Coding, humour

What’s the color of your name?


As a programmer, you learn every day. It doesn’t always have to be a new technology or some state of the art or special stuff. Sometimes it can be just fun stuff you didn’t know yet, just like I discovered something very funny today.

As you may or may not know, the geeks out there on the world wide web sometimes have their own kind of humor. Maybe you know such a person in your family, it could be a friend or maybe you’re just one of them, just like me.

This morning I stumbled upon a strange but quite funny sort of easter egg in color parsing in HTML documents. Apparently, this is a remainder of the old Netscape days. For those of you who don’t know what Netscape is: Netscape Communications was known for its Navigator browser, which was one of the 2 most popular web browsers back in the 90s.

In web design, colors can be defined by using RGB color codes. These codes generate a color based on the Red, Green and Blue values, which are hexadecimal values. Now the real power is that ANY WORD can be converted into a valid hexadecimal value, so your name as well. It goes as follows:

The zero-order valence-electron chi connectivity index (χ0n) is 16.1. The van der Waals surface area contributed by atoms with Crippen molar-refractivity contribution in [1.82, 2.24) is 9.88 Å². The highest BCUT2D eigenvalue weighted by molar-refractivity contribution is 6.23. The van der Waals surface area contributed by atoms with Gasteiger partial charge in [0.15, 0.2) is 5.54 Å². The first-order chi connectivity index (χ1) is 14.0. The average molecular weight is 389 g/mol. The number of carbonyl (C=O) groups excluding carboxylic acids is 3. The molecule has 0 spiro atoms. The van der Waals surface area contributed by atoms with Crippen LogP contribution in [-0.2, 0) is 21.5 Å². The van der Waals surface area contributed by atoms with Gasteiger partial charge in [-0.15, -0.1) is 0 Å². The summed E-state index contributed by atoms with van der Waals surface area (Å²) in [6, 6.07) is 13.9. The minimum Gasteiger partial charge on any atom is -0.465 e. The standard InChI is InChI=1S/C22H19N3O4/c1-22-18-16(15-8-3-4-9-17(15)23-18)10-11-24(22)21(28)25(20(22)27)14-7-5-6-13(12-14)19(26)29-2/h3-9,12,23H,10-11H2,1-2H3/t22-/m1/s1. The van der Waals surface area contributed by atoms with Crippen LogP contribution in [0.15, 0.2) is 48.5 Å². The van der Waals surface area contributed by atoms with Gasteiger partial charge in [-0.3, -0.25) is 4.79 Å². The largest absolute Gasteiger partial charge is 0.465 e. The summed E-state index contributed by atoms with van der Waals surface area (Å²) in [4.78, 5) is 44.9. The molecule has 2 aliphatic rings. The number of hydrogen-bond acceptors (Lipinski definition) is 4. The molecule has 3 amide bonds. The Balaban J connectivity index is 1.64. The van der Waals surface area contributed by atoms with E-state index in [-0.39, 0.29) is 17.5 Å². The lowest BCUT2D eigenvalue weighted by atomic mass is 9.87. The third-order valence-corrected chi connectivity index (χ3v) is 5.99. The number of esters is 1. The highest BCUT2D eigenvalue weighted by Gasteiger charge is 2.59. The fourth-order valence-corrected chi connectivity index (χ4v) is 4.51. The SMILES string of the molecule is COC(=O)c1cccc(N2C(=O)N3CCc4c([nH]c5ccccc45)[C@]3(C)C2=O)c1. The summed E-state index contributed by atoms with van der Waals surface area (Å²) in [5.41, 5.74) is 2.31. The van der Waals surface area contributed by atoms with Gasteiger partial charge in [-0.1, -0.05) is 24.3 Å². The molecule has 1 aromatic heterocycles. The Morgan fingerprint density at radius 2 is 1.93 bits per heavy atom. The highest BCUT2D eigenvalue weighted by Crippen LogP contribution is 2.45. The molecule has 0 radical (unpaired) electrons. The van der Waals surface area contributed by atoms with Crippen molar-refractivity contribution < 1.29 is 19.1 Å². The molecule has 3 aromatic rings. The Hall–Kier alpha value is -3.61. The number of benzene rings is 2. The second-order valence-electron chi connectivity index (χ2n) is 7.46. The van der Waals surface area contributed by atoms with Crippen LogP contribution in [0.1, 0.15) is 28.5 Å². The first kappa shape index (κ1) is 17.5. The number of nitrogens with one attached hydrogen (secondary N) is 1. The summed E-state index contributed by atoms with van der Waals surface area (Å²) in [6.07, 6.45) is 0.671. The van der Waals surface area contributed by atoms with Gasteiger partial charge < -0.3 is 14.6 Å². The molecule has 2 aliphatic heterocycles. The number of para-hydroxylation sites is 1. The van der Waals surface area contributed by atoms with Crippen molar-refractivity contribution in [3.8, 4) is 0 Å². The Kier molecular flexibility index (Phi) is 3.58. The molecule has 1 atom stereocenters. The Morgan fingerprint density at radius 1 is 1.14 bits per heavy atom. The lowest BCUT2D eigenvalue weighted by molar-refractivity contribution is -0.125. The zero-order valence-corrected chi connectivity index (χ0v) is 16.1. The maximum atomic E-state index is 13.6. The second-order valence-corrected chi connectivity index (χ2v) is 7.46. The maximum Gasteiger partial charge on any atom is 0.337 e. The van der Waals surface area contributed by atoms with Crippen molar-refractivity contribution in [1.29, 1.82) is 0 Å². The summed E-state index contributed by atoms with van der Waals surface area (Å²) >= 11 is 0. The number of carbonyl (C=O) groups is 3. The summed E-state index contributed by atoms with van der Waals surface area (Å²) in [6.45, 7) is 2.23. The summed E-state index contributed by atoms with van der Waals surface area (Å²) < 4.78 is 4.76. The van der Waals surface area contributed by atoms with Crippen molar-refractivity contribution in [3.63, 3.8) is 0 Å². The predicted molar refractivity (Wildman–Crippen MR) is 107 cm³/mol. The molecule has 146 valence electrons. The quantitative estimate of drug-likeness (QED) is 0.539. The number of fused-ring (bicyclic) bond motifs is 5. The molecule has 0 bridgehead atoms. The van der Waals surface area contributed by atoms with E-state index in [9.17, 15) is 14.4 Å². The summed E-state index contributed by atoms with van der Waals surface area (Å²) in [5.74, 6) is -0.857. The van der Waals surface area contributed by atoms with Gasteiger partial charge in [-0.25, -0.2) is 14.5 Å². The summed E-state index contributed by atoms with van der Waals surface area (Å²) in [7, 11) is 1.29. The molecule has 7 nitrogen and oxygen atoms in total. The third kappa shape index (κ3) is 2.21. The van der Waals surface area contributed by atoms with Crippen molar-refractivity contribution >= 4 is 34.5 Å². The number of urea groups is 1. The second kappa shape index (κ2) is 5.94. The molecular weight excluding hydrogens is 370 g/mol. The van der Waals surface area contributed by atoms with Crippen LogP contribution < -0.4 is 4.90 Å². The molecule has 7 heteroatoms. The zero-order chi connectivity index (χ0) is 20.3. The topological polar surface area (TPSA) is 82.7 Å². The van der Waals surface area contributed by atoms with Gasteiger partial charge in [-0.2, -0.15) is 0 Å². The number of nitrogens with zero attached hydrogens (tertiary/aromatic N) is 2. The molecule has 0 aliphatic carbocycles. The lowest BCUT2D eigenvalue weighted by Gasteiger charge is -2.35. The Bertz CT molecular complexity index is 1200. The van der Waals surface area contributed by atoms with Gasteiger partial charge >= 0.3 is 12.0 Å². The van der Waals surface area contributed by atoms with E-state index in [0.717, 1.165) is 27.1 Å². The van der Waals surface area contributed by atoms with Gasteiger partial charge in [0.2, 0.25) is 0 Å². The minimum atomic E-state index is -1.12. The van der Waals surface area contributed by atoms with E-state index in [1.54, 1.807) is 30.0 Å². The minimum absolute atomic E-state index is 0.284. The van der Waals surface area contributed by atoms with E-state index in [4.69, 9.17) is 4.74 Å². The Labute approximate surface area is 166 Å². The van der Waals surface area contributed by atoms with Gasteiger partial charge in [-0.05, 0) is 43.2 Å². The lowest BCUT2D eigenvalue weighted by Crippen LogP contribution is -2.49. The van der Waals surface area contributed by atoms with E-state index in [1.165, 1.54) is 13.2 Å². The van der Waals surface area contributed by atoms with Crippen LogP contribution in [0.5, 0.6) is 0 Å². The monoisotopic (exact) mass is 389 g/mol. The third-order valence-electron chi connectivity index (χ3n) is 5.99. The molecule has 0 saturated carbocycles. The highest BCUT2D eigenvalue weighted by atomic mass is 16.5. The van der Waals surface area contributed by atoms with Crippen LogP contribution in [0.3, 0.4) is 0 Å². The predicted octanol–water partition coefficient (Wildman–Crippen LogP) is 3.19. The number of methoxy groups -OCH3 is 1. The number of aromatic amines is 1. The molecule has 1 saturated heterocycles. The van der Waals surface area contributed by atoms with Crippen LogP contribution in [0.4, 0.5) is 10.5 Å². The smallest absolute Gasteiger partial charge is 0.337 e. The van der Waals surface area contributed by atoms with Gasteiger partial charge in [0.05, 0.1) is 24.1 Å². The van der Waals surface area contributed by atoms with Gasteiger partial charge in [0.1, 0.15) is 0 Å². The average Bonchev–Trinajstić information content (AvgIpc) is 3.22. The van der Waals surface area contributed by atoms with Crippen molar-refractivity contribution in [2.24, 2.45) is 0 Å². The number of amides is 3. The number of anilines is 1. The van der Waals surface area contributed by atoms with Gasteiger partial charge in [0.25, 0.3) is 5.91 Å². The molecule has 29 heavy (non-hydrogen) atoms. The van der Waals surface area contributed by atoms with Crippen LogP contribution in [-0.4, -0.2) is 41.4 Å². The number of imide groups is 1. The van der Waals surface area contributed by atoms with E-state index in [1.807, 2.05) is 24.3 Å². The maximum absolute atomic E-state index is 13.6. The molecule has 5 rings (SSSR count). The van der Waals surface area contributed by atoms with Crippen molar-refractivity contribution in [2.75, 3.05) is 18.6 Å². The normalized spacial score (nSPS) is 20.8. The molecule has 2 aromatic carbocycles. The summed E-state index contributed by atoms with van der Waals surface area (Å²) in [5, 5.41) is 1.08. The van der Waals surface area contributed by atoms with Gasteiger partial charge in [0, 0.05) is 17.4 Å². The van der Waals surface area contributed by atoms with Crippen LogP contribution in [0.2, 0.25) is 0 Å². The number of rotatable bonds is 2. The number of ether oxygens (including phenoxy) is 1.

Let’s take the name of our blog ‘Coemgenius’.  We first start off with removing any #’s and replacing all the non-hexadecimal characters (from 0 to 9 and from A to F) with 0’s.

E.g. ‘ #coemgenius ‘ becomes  ‘ c0e00e0000 ‘

Then we need to add 0’s until the length is a multiple of 3.

‘ c0e00e0000 ‘ has a length of 10, so the next multiple of 3 is 12, so it becomes ‘ c0e00e000000 ‘

Next, when the length is longer than 4 characters, we break it into 3 even parts, which will represent the red, blue and green values.

‘ c0e00e000000 ‘ broken into 3 even parts gives us RGB(c0e0 , 0e00 , 0000)

Now we only have to trim the values individually by removing characters from the right until there are 2 digits remaining.

Trimming RGB(c0e0 , 0e00 , 0000) will leave us with the result  RGB(c0 , 0e , 00), better known as #c00e00 = RGB(192 , 14 , 0)


So now you know what’s the color of my name and how to convert any other name or word, so there is only one question remaining:

What’s the color of YOUR name?

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